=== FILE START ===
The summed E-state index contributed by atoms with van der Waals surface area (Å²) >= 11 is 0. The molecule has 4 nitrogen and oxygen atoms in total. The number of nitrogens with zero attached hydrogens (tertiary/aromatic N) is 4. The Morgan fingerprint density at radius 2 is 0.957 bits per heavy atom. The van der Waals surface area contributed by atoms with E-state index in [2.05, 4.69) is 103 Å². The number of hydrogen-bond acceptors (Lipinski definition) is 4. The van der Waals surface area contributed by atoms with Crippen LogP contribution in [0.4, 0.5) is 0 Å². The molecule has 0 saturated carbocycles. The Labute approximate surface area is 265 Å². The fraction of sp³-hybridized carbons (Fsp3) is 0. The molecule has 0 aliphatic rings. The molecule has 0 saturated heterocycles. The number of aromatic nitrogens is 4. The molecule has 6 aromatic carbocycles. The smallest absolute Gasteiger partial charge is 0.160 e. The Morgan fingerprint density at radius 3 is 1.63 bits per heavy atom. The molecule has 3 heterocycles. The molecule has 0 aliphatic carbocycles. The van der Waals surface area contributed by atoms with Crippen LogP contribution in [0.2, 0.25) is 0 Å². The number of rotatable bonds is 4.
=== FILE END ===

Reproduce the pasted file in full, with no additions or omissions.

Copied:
The summed E-state index contributed by atoms with van der Waals surface area (Å²) >= 11 is 0. The molecule has 4 nitrogen and oxygen atoms in total. The number of nitrogens with zero attached hydrogens (tertiary/aromatic N) is 4. The Morgan fingerprint density at radius 2 is 0.957 bits per heavy atom. The van der Waals surface area contributed by atoms with E-state index in [2.05, 4.69) is 103 Å². The number of hydrogen-bond acceptors (Lipinski definition) is 4. The van der Waals surface area contributed by atoms with Crippen LogP contribution in [0.4, 0.5) is 0 Å². The molecule has 0 saturated carbocycles. The Labute approximate surface area is 265 Å². The fraction of sp³-hybridized carbons (Fsp3) is 0. The molecule has 0 aliphatic rings. The molecule has 0 saturated heterocycles. The number of aromatic nitrogens is 4. The molecule has 6 aromatic carbocycles. The smallest absolute Gasteiger partial charge is 0.160 e. The Morgan fingerprint density at radius 3 is 1.63 bits per heavy atom. The molecule has 3 heterocycles. The molecule has 0 aliphatic carbocycles. The van der Waals surface area contributed by atoms with Crippen LogP contribution in [0.2, 0.25) is 0 Å². The number of rotatable bonds is 4.